A new film gives you the chance to experience Norway’s famous Flåm Railway from the comfort of your own home.
Do you dream of travelling to Norway’s fjord region but can’t quite afford it yet? Help is at hand! It’s now possible to ride along the entire 20.2-kilometer (12.6-mile) length of Norway’s famous Flåm Railway, seeing the wild mountain scenery, lush valleys and raging waterfalls from the comfort of your own home.
British marketing agency Verve Search and Expedia got together to create the film. A 360º camera was attached to the front of the train and recorded the entire journey from the driver’s point of view.
If you can get your hands on one of the new breed of virtual reality devices, you can even enjoy the movie as a fully immersive 360º experience.
Norway’s most beautiful railway journeys
Known as one of the world’s most beautiful train journeys, the Flåm Railway connects the small fjordside village of Flåm with Myrdal on the Oslo to Bergen line, itself a spectacular journey. For this reason, combining a trip on these two trains with a fjord cruise and/or a couple nights in Flåm is one of the most popular vacation options in Norway.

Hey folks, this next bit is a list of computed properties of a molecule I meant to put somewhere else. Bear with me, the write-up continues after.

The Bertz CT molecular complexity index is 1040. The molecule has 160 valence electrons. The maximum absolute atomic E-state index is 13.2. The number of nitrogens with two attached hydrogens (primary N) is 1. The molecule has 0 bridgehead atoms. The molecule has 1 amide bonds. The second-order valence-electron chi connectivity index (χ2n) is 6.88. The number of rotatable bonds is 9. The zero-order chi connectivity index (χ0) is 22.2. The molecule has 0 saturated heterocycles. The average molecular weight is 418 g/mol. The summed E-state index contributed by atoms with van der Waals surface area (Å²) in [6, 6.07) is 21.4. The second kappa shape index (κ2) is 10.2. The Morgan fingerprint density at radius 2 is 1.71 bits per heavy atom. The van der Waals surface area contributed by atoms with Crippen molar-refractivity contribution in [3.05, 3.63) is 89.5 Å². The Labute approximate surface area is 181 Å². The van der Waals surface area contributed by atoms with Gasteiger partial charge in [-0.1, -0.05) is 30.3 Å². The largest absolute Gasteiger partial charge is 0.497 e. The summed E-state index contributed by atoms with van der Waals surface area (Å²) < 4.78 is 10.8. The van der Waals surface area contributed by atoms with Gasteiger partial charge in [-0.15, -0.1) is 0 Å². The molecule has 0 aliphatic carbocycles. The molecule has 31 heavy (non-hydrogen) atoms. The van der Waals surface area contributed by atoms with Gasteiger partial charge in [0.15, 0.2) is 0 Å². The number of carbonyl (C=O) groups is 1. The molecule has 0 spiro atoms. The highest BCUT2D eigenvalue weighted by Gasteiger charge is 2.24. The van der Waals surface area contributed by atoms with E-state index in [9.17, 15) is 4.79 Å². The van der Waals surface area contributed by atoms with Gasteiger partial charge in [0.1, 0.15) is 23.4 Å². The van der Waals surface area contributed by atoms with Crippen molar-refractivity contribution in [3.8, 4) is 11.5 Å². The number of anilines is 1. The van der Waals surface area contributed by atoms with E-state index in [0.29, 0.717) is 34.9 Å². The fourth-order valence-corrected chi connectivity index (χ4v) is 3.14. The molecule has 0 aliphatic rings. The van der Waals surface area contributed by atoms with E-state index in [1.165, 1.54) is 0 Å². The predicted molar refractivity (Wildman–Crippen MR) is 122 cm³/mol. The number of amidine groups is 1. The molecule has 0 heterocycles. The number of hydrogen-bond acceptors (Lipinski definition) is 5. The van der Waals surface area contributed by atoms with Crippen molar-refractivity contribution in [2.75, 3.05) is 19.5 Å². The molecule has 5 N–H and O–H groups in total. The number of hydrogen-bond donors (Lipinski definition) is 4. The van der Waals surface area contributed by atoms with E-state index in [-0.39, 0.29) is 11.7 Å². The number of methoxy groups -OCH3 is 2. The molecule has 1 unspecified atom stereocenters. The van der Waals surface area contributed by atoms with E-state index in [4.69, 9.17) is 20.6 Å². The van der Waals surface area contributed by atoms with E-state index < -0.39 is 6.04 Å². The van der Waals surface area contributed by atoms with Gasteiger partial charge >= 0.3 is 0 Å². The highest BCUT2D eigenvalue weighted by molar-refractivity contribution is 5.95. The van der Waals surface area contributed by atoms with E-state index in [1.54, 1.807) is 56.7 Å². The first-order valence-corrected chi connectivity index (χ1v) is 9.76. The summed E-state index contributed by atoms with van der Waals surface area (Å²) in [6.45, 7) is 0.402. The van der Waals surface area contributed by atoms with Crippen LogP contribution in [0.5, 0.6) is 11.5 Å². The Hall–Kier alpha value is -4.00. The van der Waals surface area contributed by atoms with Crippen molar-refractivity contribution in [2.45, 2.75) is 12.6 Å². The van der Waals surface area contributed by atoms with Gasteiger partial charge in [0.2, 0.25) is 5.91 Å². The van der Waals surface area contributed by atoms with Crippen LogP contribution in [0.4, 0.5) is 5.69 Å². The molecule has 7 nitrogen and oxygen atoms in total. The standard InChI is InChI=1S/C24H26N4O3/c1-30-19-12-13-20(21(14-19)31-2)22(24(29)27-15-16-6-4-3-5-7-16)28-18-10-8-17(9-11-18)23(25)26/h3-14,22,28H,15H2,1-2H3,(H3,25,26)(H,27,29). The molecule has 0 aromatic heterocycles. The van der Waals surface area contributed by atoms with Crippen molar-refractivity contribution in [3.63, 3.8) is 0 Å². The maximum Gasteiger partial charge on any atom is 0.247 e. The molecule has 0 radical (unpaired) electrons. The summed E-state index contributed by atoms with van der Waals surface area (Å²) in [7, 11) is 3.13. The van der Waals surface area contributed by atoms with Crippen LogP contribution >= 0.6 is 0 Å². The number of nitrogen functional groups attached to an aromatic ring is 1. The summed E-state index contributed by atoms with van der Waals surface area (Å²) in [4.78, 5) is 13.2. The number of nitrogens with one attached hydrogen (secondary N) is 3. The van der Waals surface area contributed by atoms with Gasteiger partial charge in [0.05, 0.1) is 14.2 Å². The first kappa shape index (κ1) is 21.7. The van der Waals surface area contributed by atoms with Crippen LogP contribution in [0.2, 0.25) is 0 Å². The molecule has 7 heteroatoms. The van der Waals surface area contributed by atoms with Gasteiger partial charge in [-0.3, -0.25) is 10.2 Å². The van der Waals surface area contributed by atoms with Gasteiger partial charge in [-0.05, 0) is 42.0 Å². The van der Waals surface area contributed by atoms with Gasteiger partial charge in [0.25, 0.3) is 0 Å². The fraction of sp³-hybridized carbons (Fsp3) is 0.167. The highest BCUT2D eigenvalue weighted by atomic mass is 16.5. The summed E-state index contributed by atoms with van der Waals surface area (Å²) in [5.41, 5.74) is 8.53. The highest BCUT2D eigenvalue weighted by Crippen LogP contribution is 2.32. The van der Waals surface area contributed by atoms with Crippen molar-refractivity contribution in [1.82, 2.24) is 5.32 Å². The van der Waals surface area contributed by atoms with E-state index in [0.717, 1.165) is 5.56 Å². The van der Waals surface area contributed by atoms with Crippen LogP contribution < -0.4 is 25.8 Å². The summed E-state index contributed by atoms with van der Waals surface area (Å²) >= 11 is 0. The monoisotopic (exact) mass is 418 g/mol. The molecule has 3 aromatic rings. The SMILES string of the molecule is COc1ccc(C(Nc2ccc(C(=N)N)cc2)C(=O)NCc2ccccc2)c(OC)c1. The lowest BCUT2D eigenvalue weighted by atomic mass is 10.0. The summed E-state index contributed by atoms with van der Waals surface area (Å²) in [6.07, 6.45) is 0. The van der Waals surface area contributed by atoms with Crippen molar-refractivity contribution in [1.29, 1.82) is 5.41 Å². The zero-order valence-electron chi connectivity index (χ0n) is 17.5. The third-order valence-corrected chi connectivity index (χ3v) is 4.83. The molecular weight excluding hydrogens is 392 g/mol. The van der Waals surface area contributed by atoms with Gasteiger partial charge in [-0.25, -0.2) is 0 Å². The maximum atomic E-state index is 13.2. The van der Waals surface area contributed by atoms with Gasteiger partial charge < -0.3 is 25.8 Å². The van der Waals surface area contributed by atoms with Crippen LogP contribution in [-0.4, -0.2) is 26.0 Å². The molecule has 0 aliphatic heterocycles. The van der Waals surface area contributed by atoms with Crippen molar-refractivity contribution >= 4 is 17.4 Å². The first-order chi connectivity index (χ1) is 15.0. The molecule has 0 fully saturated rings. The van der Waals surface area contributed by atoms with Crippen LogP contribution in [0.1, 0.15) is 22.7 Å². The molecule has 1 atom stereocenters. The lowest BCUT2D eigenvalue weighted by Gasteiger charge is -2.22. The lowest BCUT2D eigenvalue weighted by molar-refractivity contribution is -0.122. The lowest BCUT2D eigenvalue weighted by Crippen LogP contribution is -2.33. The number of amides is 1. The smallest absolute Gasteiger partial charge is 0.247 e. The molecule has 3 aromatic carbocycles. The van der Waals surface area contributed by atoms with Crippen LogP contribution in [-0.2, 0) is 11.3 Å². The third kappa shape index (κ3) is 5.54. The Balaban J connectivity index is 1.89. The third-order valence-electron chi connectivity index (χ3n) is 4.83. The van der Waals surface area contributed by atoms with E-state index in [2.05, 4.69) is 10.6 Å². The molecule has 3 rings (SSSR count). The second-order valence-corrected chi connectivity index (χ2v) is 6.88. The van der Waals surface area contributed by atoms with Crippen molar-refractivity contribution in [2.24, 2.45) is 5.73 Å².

In less than an hour, the train takes you from more than 850 metres above sea level right down to the Aurlandsfjord, an arm of the epic Sognefjord.
One of the steepest standard-gauge railway lines in the world, the railway runs through the spectacular valley alongside the Rallar Road, popular with cyclists and hikers. Passengers will see steep mountainsides, gushing waterfalls, lush vegetation, travel through 20 tunnels and get the chance for a couple of great photo opportunities.
A feat of engineering
The first time I travelled on the line I couldn’t help but wonder how on earth it was designed and built in the days before computer-aided engineering. Down in the village there is a small museum that documents the process, which reveals the first engineering surveys took place as far back as 1893.
Plans were approved by Parliament in 1916 but construction didn’t begin until well into the 1920s. Regular operation began in November 1944.
Here is some of what you can expect to see along the route: